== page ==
Having committed such an act, Cronus could not rest easy with his own children.  Whenever his wife, the Titaness Rhea, bore a son or daughter he snatched the baby away and swallowed it whole.  The mighty immortal Olympians, Demeter, Hera, Hades, Hestia, and Poseidon all started their lives as prisoners in their father’s gullet. Just before Zeus was born, Gaia whispered a plan to Rhea.  Rhea dressed a stone in swaddling clothes and gave it to her husband in place of their newborn child.  Cronus gulped down the rock and was none the wiser.  The baby grew to adulthood tended by Nymphs and fed by the divine goat Amalthea. When Zeus had grown powerful he made allies with Gaia and he took a first wife, Mètis, the goddess of wisdom, deep thought, and cunning.  Mètis gave Cronus a purgative of wine and mustard which caused the Titan to hurl up the five fully grown siblings of Zeus.  Together the Olympians, in alliance with the various sorts of imprisoned monsters, made war on the Titans (except for Prometheus, who could see the future and joined Zeus).  This epic battle, the Titanomachy, reshaped the landscape of the world (particularly that of Thessaly), but when it was over, the Olympians were victorious.  Cronus was cast down and Zeus locked him in Tartarus along with the other Titans except for Prometheus (and strong Atlas—who suffered his own punishment).  Zeus incurred the wrath of Gaia for imprisoning the Titans, who were also her children, and she began plotting against him and bearing further monsters to end his reign.

The Battle Between the Gods and the Titans (Joachim Wtewael, 1600)

Thus Zeus became king of the gods, but prophecy whispered that he would one day be supplanted by a stronger son….

What about Cronus? In classical myth, gods are immortal. The maimed Cronus could not die.  In some traditions he was imprisoned for a time in Tartaros with his siblings.  Mystery cults asserted that he recovered some of his regal glory: the Greek dithyrambic poet  Pindar wrote of how Cronus was elevated to be ruler of Elysium, that portion of the underworld reserved for heroes. According to the Orphic poems, Cronus is imprisoned for eternity in the cave of Nyx.  In the abject darkness, drunk on soporific honey, he cries out sometimes–for he is troubled by dreams of horrors yet to come.

The Hannover Military Band

The Electorate of Brunswick-Lüneburg (colloquially known as the Electorate of Hanover) was a principality within the Holy Roman Empire.  In the mid eighteenth century, the region was ruled by the Prince Elector, Georg II.  A series of religious wars and a strange quirk of fate had made the house of Brunswick-Lüneburg the heirs to the British throne.  Prince Elector Georg II was therefore better known to his English subjects and to history as King George II.  In 1755, George II ordered his Hanoverian Guards Regiment to England.  The Hanover Military band went with the Guards.  One of the oboists of the band was named Friedrich Wilhelm Herschel.  Friedrich was something of a musical prodigy: he also played the violin, the cello, the harpsichord and the organ.   When the guards came to England, he liked the country and he left the band to move there permanently.  He accepted the position as first violin and soloist for the Newcastle orchestra and later became the organist of the Octagon Chapel in Bath (a chapel attached to a very fashionable spa).  Throughout his career Frederick William Herschel (for he had anglicized his name) composed a great many musical works including 24 symphonies, numerous concertos, and a large canon of church music.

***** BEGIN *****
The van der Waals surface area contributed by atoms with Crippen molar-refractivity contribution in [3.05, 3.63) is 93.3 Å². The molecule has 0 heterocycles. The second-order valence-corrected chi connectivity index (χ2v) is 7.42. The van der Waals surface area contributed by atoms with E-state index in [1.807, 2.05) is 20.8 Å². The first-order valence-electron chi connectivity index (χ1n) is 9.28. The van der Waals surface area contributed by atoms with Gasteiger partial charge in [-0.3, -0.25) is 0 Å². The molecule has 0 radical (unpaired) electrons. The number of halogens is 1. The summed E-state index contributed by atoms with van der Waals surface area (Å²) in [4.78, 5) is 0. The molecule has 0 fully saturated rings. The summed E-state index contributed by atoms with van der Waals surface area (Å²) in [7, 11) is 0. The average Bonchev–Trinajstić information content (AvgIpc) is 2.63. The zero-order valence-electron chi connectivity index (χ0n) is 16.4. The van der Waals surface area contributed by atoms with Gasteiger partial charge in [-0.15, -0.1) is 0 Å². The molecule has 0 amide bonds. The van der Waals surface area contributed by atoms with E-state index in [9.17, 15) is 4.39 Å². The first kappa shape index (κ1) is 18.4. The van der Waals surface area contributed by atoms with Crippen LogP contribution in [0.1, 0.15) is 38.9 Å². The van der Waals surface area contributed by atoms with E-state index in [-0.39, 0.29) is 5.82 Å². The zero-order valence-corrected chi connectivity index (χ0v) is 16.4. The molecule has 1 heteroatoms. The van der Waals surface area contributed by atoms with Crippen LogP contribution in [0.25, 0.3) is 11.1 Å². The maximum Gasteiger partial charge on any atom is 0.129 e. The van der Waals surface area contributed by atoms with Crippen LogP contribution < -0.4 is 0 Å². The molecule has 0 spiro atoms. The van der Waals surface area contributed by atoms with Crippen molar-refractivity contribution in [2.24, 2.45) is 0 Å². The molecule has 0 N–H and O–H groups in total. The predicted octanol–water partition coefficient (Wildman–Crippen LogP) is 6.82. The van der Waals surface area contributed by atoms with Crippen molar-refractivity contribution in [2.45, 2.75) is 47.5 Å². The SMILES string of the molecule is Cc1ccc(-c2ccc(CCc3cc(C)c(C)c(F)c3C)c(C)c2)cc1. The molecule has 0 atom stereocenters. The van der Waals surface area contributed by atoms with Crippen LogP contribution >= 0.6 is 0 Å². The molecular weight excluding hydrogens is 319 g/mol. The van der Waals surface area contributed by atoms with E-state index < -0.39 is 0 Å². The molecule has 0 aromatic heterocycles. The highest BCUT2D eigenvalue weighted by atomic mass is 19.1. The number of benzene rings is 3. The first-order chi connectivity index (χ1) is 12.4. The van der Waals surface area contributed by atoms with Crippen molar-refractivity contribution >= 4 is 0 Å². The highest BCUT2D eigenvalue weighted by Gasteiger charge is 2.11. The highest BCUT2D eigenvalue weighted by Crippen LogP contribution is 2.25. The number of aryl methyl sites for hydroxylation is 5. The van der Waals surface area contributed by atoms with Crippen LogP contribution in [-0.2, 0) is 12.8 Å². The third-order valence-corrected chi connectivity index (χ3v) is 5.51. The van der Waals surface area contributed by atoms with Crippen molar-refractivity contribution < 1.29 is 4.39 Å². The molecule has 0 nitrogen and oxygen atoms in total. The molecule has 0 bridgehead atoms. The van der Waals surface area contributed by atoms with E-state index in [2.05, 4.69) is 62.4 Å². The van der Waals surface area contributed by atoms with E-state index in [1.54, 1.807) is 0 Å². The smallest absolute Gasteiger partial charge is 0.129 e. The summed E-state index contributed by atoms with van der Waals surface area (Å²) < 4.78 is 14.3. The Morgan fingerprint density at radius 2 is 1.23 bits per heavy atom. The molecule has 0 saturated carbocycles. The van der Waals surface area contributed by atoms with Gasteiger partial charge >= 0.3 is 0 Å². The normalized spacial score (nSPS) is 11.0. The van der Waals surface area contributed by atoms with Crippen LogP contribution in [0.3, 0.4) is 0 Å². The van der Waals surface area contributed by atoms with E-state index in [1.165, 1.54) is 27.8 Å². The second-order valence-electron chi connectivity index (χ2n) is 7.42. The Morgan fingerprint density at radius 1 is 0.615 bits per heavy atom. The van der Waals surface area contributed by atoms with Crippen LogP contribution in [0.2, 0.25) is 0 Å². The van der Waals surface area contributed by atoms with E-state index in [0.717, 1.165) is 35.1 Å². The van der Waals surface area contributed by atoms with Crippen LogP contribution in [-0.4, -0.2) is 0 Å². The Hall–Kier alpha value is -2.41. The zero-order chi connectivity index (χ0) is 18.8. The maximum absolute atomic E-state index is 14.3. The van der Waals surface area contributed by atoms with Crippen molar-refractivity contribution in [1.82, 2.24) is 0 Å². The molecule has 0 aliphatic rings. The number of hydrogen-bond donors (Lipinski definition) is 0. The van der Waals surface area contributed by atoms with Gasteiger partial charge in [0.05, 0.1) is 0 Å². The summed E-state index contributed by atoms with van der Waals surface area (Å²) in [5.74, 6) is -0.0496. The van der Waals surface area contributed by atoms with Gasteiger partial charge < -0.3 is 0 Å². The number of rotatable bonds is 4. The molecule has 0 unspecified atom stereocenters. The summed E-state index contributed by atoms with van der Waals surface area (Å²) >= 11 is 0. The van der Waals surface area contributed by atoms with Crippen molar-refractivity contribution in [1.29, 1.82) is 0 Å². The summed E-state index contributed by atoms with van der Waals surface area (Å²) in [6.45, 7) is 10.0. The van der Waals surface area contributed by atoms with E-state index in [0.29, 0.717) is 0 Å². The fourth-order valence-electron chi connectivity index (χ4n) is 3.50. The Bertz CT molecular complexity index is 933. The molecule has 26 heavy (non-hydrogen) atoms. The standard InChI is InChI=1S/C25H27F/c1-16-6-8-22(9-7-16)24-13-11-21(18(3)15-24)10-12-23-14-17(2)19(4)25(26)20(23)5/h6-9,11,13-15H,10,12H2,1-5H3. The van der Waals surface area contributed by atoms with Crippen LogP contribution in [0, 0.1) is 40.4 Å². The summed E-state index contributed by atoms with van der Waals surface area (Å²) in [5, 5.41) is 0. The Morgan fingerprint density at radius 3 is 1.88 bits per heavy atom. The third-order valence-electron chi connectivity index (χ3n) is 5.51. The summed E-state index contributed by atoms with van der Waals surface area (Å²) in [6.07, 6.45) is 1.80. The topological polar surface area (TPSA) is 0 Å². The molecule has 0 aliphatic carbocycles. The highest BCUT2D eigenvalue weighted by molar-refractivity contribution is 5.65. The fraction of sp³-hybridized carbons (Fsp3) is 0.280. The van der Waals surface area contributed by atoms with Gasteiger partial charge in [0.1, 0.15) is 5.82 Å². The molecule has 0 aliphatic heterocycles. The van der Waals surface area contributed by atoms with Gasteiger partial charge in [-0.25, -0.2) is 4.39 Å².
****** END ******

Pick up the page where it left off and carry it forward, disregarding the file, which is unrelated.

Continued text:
Frederick’s music is forgotten today, but later in his life he found his true calling.  As his musical career progressed, he became more and more deeply fascinated by lenses and mathematics. At the age of 35, he met the Reverend Dr. Nevil Maskelyne who was Astronomer Royal and Director of the Royal Observatory in Greenwich. Herschel began making mirror telescopes for Maskelyne, personally grinding the lenses and mirrors for up to 16 hours a day.  He also looked at the universe through the telescopes he had made and reported his discoveries. What he found made him one of the preeminent scientists in history (he also became extremely wealthy and was granted a knighthood).

The Planet Uranus (or "Georgium sidus" as Herschel originally named it)

Herschel is most famous for discovering Uranus, the first planet to be found since the depths of antiquity.  His other discoveries and ideas are perhaps even more remarkable. He was first to find out that the solar system is moving through space.  He coined the word “asteroid” as a name for such objects.  By observing Mars he determined its axial tilt and found that the Martian ice caps fluctuate in size. His attempts to determine if there was a link between solar activity and the terrestrial climate were unsuccessful (because of a lack of data), but formed the basis for successful work concerning both climatology and stellar physics.  Astonishingly, Herschel discovered infrared radiation, the first non-visible electromagnetic radiation to be known.  He accomplished this by passing sunlight through a prism and holding a thermometer just beyond the red end of the visible spectrum.  He found two new moons of Saturn and two moons of Uranus.  He correctly concluded that the Milky Way is a disk.  He debunked the notion that double stars were optical doubles and showed that they are truly binary stars (thus demonstrating that Newton’s laws extend beyond the solar system).

Sir Frederick William Herschel, 1738 - 1822 (painted by Lemuel Francis Abbott in 1785)

In honor of his amazing career, numerous objects, devices, institutes and features around the solar system and beyond are named after Herschel (including the giant crater on Saturn’s moon Mimas). Few people have contributed so greatly to science or changed the conception of everything as much as this gifted Saxon oboist!